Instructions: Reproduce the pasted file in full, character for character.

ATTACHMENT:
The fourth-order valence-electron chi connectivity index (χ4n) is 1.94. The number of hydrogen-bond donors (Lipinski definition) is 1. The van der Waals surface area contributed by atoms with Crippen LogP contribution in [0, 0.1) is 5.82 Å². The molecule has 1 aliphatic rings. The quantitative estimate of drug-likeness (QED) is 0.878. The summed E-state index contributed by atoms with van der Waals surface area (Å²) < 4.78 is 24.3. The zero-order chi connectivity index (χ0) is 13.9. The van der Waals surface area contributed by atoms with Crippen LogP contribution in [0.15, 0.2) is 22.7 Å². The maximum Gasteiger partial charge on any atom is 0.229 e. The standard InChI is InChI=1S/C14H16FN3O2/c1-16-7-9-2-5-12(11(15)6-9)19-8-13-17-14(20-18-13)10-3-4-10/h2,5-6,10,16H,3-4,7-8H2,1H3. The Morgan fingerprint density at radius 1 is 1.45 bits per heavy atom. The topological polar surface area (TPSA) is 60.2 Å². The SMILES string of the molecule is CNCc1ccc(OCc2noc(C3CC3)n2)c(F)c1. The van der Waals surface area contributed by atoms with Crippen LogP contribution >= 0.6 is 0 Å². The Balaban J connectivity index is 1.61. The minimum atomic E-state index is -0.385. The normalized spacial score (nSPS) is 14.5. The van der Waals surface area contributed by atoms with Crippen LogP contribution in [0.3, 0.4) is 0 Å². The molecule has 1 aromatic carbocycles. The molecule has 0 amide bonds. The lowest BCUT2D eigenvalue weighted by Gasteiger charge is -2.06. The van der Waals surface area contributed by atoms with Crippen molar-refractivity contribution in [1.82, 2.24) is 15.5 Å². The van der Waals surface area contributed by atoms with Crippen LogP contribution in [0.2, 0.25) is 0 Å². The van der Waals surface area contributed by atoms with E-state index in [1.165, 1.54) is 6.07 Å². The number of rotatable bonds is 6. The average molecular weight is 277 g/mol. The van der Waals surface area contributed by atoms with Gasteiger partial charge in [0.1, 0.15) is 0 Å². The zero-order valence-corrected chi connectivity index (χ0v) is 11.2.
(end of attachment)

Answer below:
The fourth-order valence-electron chi connectivity index (χ4n) is 1.94. The number of hydrogen-bond donors (Lipinski definition) is 1. The van der Waals surface area contributed by atoms with Crippen LogP contribution in [0, 0.1) is 5.82 Å². The molecule has 1 aliphatic rings. The quantitative estimate of drug-likeness (QED) is 0.878. The summed E-state index contributed by atoms with van der Waals surface area (Å²) < 4.78 is 24.3. The zero-order chi connectivity index (χ0) is 13.9. The van der Waals surface area contributed by atoms with Crippen LogP contribution in [0.15, 0.2) is 22.7 Å². The maximum Gasteiger partial charge on any atom is 0.229 e. The standard InChI is InChI=1S/C14H16FN3O2/c1-16-7-9-2-5-12(11(15)6-9)19-8-13-17-14(20-18-13)10-3-4-10/h2,5-6,10,16H,3-4,7-8H2,1H3. The Morgan fingerprint density at radius 1 is 1.45 bits per heavy atom. The topological polar surface area (TPSA) is 60.2 Å². The SMILES string of the molecule is CNCc1ccc(OCc2noc(C3CC3)n2)c(F)c1. The van der Waals surface area contributed by atoms with Crippen LogP contribution >= 0.6 is 0 Å². The Balaban J connectivity index is 1.61. The minimum atomic E-state index is -0.385. The normalized spacial score (nSPS) is 14.5. The van der Waals surface area contributed by atoms with Crippen LogP contribution in [0.3, 0.4) is 0 Å². The molecule has 1 aromatic carbocycles. The molecule has 0 amide bonds. The lowest BCUT2D eigenvalue weighted by Gasteiger charge is -2.06. The van der Waals surface area contributed by atoms with Crippen molar-refractivity contribution in [1.82, 2.24) is 15.5 Å². The van der Waals surface area contributed by atoms with Crippen LogP contribution in [0.2, 0.25) is 0 Å². The van der Waals surface area contributed by atoms with E-state index in [1.165, 1.54) is 6.07 Å². The number of rotatable bonds is 6. The average molecular weight is 277 g/mol. The van der Waals surface area contributed by atoms with Gasteiger partial charge in [0.1, 0.15) is 0 Å². The zero-order valence-corrected chi connectivity index (χ0v) is 11.2.